What is the risk of investing?

In short, risk is, in terms of an investor, the chance that an investment will result in a loss. To be more precise: Risk is the probability that the downward potential is partially used before investors can anticipate. The latter is important because if an investor knows in advance that a stock will fall, then the investor will not buy the share. The investor would try to make a profit of the downward potential of a share by, for example, buying put options or sell call options.

As mentioned, the risk is determined by the downward potential of an investment. On the other side of risk is the probability that a share rises by using the upward potential.

How to use the expected risk?

Because you can never know for sure whether a stock will rise or fall, simply because the market determines the price of a share, an investor should determine the downward and upward potential of stocks. From these expectations the investor can determine whether the investment will end in a positive or negative way. If the risk of a downward price movement is less than the probability of an upward price movement, then this will result in a the purchasing of the shares (if there are no better opportunities). Another investment product, with the share as underlying asset, can also be invested in.

It is also possible that expectations of the investor result in a net risk, the risk of a fall is considered greater than the probability of an increase. If this is the case, then the investor will ignore the share, or try on the previously described method to benefit from the share price movements.

How do you determine the net exposure?

For determining the net risk, first the downward potential must be specified. This downward potential is theoretically always the difference between the current share price and zero. To add some more company specific variation to it, an investor should take a look at the annual report of the company. In the annual report, an investor can see what remains for the shareholders in the event of bankruptcy. This is the only number that, according to a fixed method, can be determined.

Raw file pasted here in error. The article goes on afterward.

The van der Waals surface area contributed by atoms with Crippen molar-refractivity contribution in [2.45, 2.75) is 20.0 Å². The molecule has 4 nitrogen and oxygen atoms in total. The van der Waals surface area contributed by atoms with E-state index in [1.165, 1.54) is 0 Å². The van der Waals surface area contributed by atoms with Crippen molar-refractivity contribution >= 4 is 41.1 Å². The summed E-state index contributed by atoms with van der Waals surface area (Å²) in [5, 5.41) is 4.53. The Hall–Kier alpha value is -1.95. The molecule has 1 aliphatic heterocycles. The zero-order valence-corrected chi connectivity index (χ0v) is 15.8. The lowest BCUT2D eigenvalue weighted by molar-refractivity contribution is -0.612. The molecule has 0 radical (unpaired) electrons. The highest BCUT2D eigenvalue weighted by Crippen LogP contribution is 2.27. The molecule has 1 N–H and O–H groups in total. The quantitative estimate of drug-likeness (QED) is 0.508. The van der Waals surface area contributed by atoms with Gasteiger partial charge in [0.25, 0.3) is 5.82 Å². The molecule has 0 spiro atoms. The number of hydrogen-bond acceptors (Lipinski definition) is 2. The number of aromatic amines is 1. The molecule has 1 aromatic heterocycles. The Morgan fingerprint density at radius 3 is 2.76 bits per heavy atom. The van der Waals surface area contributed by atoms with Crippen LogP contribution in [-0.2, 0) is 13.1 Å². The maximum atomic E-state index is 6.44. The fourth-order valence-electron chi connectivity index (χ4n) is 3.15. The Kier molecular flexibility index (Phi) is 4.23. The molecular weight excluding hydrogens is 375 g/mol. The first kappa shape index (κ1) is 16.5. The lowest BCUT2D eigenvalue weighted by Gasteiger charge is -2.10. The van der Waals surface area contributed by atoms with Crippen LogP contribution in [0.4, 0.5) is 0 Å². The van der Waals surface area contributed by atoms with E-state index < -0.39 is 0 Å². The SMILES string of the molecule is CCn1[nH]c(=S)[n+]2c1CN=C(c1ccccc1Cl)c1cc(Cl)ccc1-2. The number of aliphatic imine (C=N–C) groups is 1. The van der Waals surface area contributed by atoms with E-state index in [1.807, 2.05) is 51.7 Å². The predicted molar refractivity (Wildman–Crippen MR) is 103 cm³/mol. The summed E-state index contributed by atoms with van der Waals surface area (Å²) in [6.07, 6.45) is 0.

For each investor the probability that a company goes bankrupt is different. After the investor has estimated the probability that the risk will occur, a value may be assigned to the risk. This can be done by multiplying the downward risk potential.

The expectation of the upside potential will also be different for each investor. There are several ways to determine the upward potential, such as valuating the future profits of the company, estimate the future dividends or evaluate the potential of an acquisition of the company. All these different options have different probabilities of occurrence. It is up to the investor to assess the probability that a particular scenario will become reality. The potential for a profitable investment can then be determined by multiplying the perceived upward potential with the probability that the scenario becomes reality.

The net exposure or net probability can be determined by deducting the negative number (the risk from the positive number (probable profit potential). If the result is positive, the investor can act on this result. When the result is negative, this investor can also act on this, only in a different way.


Risk and opportunity are two things an investor should always bear in mind. But risks and opportunities should not be confused with the upward or downward potential (the margin for an upward or downward price movement of an investment). The potential of a share may be used by an investor to assess the risk of loss or probability of profit.

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